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Environmental Measurement: Opportunities
Table of Contents
Background and Overview
Reasons to Measure Environmental Performance
Developing a Measurement System
Calculators and Tools
Where To Go for P2 Help
Complete List of Links

Essential Links:

Developing and Using Production-Adjusted Measurement of Pollution Prevention
Documents research to identify ways to measure pollution prevention (P2) at industrial facilities, i...

Environmental Performance Measurement Toolkit
(Not available online, but can request copy EPA contact at 202-566-2951). This pre-publication draf...

Implementation Guide for the Code of Environmental Management Principles for Federal Agencies (CEMP)...
Part 5 of this document, titled "Measurement and Improvement", guides the government in the use of p...

Measuring Environmental Performance - A Primer and Survey of Metrics in Use
Primer discusses considerations for designing a metrics program and a compilation of indicators.

P2 Measurement Tools - Methodologies Report
Describes objective various P2 Measurement Tools used by state, local and tribal governments, and ac...

Depending on the reasons for measuring information, which should be addressed when developing or improving a measurement system, many strategies and examples are available for:

The National Pollution Prevention Roundtable published a thorough report in 2009, titled "P2 Measurement Tools - Methodologies Report", compiling and describing numerous available tools for data measurement, collection, calculations, and data management. Additional strategies, models, tools, and examples follow.

Tracking and Data Collection

Data acquisition and tracking systems vary from a handwritten logsheet, to a fully automated, relational database with direct data input from monitoring equipment.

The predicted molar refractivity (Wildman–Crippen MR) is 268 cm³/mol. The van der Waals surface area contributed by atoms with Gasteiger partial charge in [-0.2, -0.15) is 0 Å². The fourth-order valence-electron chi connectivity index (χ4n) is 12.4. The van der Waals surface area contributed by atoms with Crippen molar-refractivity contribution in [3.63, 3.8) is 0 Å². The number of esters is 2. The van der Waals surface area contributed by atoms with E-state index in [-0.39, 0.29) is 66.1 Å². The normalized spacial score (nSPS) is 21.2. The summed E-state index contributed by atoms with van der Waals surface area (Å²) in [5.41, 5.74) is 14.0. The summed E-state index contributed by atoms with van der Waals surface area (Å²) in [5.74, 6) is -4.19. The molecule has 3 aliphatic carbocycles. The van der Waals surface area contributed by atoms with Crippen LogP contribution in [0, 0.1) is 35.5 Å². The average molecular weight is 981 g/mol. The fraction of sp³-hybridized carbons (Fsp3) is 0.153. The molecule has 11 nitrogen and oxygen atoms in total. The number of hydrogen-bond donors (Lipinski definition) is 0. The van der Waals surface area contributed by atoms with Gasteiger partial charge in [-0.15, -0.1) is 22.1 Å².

Several agencies have custom programs, registries, or systems they have developed to track, capture, and quantify effectiveness of environmental activities. P2Rx hosts a National P2 Measurement database. There are several greenhouse gas registries, including Department of Energy's 1605 program, and U.S. EPA Climate Leaders. Other government-based systems tracking agency and/or business efforts, with publically available results include:

  • U.S. EPA Climate Leaders (currently inactive but all info is still available on the U.S. EPA website) - a volountary program where companies report annual greenhouse gas inventories and reduction efforts.
  • National Environmental Performance Partnership System (NEPPS) - These are the core performance measures agreed upon by EPA and the States, under NEPPS - for air, waste, water, and enforcement and compliance. The package is intended to link goals, indicators, core performance measures, and planned outputs into one management and accountability system.
  • U.S. EPA Performance Track (currently an archived program, however historical reports and information are available) - a voluntary program to incentivise and motivate businesses by rewarding top environmental performance for organizations that have implemented enviromental management and have shown measurable results.

For industrial or other commercial facilities not developing a custom tracking and reporting system, there are a number of off-the-shelf enviromental software programs that allow tailoring of data and reports. Some software tools for purchase that may be useful in data tracking include the following list.

  • Blue292
  • EHS Software
  • Green Suite
  • GreenWare ISO 14001 and Greenhouse Gas
  • IHA Greenhouse Gas Suite
  • opsEnvironmental
  • Fingerprint Environmental Software

Note: This is not an endorsement of any of these products by PPRC or P2Rx.


Analyzing and Interpreting Information

Analysis or interpretation of the data and information can be as simple as comparing reduced environmental impacts over time as shown by the different methods and examples below.

Discussion and Examples
Calculations of impacts based on monitored data